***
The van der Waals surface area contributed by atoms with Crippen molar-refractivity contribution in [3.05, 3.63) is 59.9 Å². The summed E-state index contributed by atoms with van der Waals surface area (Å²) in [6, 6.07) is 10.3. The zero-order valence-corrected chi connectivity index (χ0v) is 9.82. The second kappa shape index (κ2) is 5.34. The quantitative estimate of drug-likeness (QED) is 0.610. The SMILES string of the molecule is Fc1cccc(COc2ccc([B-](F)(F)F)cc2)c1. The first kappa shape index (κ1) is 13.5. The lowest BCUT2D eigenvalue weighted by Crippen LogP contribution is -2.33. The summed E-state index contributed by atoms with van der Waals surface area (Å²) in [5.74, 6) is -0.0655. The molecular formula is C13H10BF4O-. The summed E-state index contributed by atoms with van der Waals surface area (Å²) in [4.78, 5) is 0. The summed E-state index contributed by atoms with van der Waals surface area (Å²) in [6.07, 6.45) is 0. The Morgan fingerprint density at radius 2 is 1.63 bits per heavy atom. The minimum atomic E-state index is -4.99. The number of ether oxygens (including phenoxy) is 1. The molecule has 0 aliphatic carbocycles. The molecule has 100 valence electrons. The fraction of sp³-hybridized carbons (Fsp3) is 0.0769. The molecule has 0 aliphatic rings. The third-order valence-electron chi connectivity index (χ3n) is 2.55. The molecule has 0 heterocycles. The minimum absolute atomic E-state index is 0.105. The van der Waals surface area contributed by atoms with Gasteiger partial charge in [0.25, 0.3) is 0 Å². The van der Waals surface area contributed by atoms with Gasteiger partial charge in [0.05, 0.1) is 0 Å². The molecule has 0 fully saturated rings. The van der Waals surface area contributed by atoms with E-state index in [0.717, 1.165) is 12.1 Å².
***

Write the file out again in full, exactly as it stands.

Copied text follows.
The van der Waals surface area contributed by atoms with Crippen molar-refractivity contribution in [3.05, 3.63) is 59.9 Å². The summed E-state index contributed by atoms with van der Waals surface area (Å²) in [6, 6.07) is 10.3. The zero-order valence-corrected chi connectivity index (χ0v) is 9.82. The second kappa shape index (κ2) is 5.34. The quantitative estimate of drug-likeness (QED) is 0.610. The SMILES string of the molecule is Fc1cccc(COc2ccc([B-](F)(F)F)cc2)c1. The first kappa shape index (κ1) is 13.5. The lowest BCUT2D eigenvalue weighted by Crippen LogP contribution is -2.33. The summed E-state index contributed by atoms with van der Waals surface area (Å²) in [5.74, 6) is -0.0655. The molecular formula is C13H10BF4O-. The summed E-state index contributed by atoms with van der Waals surface area (Å²) in [4.78, 5) is 0. The summed E-state index contributed by atoms with van der Waals surface area (Å²) in [6.07, 6.45) is 0. The Morgan fingerprint density at radius 2 is 1.63 bits per heavy atom. The minimum atomic E-state index is -4.99. The number of ether oxygens (including phenoxy) is 1. The molecule has 0 aliphatic carbocycles. The molecule has 100 valence electrons. The fraction of sp³-hybridized carbons (Fsp3) is 0.0769. The molecule has 0 aliphatic rings. The third-order valence-electron chi connectivity index (χ3n) is 2.55. The molecule has 0 heterocycles. The minimum absolute atomic E-state index is 0.105. The van der Waals surface area contributed by atoms with Gasteiger partial charge in [0.25, 0.3) is 0 Å². The van der Waals surface area contributed by atoms with Gasteiger partial charge in [0.05, 0.1) is 0 Å². The molecule has 0 fully saturated rings. The van der Waals surface area contributed by atoms with E-state index in [0.717, 1.165) is 12.1 Å².